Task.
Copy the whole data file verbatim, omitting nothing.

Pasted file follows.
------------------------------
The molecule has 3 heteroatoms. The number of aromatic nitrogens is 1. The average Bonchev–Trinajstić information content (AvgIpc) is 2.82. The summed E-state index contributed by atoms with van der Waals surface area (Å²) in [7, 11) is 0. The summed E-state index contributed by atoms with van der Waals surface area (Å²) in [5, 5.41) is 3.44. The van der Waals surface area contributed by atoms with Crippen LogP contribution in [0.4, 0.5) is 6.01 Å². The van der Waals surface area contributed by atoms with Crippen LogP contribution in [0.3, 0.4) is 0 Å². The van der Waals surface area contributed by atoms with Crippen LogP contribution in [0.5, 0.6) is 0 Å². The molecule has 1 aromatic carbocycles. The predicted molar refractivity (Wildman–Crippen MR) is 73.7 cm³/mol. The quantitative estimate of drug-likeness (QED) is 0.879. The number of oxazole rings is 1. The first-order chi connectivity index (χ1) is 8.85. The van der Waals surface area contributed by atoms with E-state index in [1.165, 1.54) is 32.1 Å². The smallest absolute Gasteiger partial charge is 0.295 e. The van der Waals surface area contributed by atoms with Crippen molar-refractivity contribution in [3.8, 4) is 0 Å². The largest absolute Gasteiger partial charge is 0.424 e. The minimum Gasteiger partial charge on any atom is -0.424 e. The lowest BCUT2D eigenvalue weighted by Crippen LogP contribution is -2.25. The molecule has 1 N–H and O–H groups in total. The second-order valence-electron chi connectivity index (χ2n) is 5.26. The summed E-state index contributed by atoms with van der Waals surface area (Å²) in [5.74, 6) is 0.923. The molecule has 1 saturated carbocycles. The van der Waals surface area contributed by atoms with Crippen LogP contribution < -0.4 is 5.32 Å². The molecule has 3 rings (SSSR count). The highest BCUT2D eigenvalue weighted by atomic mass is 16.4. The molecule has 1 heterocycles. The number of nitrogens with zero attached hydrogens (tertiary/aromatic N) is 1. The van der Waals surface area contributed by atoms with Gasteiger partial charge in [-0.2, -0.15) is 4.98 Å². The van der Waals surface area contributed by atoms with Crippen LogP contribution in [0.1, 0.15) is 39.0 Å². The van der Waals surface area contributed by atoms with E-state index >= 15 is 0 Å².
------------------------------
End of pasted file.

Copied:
The molecule has 3 heteroatoms. The number of aromatic nitrogens is 1. The average Bonchev–Trinajstić information content (AvgIpc) is 2.82. The summed E-state index contributed by atoms with van der Waals surface area (Å²) in [7, 11) is 0. The summed E-state index contributed by atoms with van der Waals surface area (Å²) in [5, 5.41) is 3.44. The van der Waals surface area contributed by atoms with Crippen LogP contribution in [0.4, 0.5) is 6.01 Å². The van der Waals surface area contributed by atoms with Crippen LogP contribution in [0.3, 0.4) is 0 Å². The van der Waals surface area contributed by atoms with Crippen LogP contribution in [0.5, 0.6) is 0 Å². The molecule has 1 aromatic carbocycles. The predicted molar refractivity (Wildman–Crippen MR) is 73.7 cm³/mol. The quantitative estimate of drug-likeness (QED) is 0.879. The number of oxazole rings is 1. The first-order chi connectivity index (χ1) is 8.85. The van der Waals surface area contributed by atoms with E-state index in [1.165, 1.54) is 32.1 Å². The smallest absolute Gasteiger partial charge is 0.295 e. The van der Waals surface area contributed by atoms with Crippen molar-refractivity contribution in [3.8, 4) is 0 Å². The largest absolute Gasteiger partial charge is 0.424 e. The minimum Gasteiger partial charge on any atom is -0.424 e. The lowest BCUT2D eigenvalue weighted by Crippen LogP contribution is -2.25. The molecule has 1 N–H and O–H groups in total. The second-order valence-electron chi connectivity index (χ2n) is 5.26. The summed E-state index contributed by atoms with van der Waals surface area (Å²) in [5.74, 6) is 0.923. The molecule has 1 saturated carbocycles. The van der Waals surface area contributed by atoms with Crippen LogP contribution < -0.4 is 5.32 Å². The molecule has 3 rings (SSSR count). The highest BCUT2D eigenvalue weighted by atomic mass is 16.4. The molecule has 1 heterocycles. The number of nitrogens with zero attached hydrogens (tertiary/aromatic N) is 1. The van der Waals surface area contributed by atoms with Gasteiger partial charge in [-0.2, -0.15) is 4.98 Å². The van der Waals surface area contributed by atoms with Crippen LogP contribution in [0.1, 0.15) is 39.0 Å². The van der Waals surface area contributed by atoms with E-state index >= 15 is 0 Å².